The path to extinction is shown in this graph from the government’s Natural England report The Hen Harrier in England
It is only the recruitment of Scottish Hen Harriers to the non grouse moors in England which is giving the ‘English’ Hen Harriers a very precarious life-line and, so far, preventing total extinction in England.
This study proved that ‘On average, 55-74 females were killed each year, 11-15% of the total population of breeding females in Scotland, excluding Orkney’ and that does not include males or immatures. According to this government report the population of Hen Harriers should be about 2,600 pairs, it is actually about 580. Even the grouse lobby in their own paper (Potts 1998) calculate ‘If all potential habitats were occupied, present numbers could more than double, to an estimated 1660 nesting females’.
There is no doubt that is loss is due to persecution and it is not just a few ‘bad apples’ perpetuating these crimes. Here is a list of estates where crimes have occurred.
Maps of these crimes can be found on RSPB and PAWS Scottish crime reports.
This situation is the same with Golden Eagles and Peregrines.
This Scottish government SNH study on Golden Eagles states ‘A number of lines of evidence indicated that illegal persecution of eagles, principally associated with grouse moor management in the central and eastern Highlands, is the most severe constraint on Scottish golden eagles….Records of illegal persecution of golden eagles (including poisoning, trapping, shooting) were also more common in those regions where grouse moor management predominated…There was no consistent or strong evidence of associations between territory vacancies and constraints other than persecution in these regions’.
And for the most recent data on Peregrines ‘Illegal persecution continues to restrict numbers and productivity of breeding Peregrines in some regions, particularly where pigeon racing is practiced and where there is intensive management for red grouse shooting‘
and ‘Low occupancy of nesting ranges, with more singletons than pairs, was associated with intensive management for driven grouse shooting.’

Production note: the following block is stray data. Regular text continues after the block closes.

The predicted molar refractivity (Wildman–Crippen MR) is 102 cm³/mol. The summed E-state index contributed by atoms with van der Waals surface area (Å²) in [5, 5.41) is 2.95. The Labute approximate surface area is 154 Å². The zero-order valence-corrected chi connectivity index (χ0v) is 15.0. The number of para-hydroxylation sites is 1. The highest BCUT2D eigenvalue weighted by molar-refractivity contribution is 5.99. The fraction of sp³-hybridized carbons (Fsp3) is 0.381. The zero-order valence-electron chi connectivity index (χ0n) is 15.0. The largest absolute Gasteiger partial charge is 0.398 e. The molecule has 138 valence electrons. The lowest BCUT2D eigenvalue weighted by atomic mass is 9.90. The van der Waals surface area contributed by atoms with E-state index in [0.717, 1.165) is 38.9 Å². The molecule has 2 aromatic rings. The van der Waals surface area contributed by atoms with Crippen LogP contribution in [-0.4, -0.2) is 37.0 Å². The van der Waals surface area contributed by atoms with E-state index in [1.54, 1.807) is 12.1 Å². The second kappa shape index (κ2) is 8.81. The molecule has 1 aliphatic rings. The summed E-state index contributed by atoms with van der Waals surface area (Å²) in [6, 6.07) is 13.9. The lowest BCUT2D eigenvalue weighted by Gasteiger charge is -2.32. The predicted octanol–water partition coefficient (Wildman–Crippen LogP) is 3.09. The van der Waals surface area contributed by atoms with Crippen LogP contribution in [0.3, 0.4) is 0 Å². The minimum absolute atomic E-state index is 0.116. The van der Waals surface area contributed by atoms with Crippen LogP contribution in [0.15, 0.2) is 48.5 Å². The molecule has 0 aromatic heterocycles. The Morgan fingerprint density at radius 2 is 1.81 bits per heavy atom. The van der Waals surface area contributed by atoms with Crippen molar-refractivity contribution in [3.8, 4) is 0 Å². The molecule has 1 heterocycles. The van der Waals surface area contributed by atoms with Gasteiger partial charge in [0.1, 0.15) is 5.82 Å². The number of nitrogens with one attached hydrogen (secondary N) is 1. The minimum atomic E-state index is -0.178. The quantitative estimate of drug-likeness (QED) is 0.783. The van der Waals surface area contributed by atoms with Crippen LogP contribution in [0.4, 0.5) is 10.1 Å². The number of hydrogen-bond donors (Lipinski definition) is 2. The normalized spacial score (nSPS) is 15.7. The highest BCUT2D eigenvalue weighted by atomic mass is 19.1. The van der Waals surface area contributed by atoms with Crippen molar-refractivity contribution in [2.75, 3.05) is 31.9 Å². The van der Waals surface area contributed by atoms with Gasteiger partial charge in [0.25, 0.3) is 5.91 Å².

and ‘The illegal killing of birds of prey is an important form of wildlife crime, which in the UK, is often associated with land managed for the recreational shooting of red grouse….Population models [of Peregrines] suggested source-sink dynamics, with populations on grouse moors unable to sustain themselves without immigration. Population data confirmed that growth rates were indeed lower on grouse moors than on non-grouse moor sites‘
Unbelievably, although the persecution of birds of prey has been illegal since 1954 and continues, the driven grouse moor owners and managers have found loopholes with which to persecute raptors within the law. So far the law hasn’t caught up with these methods and it is doubtful that they will in the near future given the amount of trust and self-regulation given to the grouse lobby. The only thing that can change this situation is public awareness.
Disturbing or preventing raptors from breeding is illegal. But if gamekeepers can prevent the birds from even attempting to breed it is very difficult to prove. The methods with which the driven grouse moors ‘legally’ persecute raptors includes a staggering array of weaponry.
1. Inflatable screaming and bowing scare-men
2. gas guns
3. delayed fire-crackers
4. What’s next?
If the illegal persecution is not enough there is also the damage to the ecosystem in the form of drainage, burning, lead poisoning, veterinary drugs, flood damage, the ‘self-regulated’ slaughter of mammalian predators and Mountain Hares. These are all subjects which go beyond a single e-mail and with more information daily, more can be found on Raptor Persecution UK, Mark Avery’s blog and the updated edition of Inglorious by Mark Avery.
Potts, G.R., 1998: Global dispersion of nesting hen harriers Circus cyaneus; implications for grouse moors in the UK. Ibis, 1998. 140(1): p. 76-88.
Posted by Backsbottom Farm at 09:55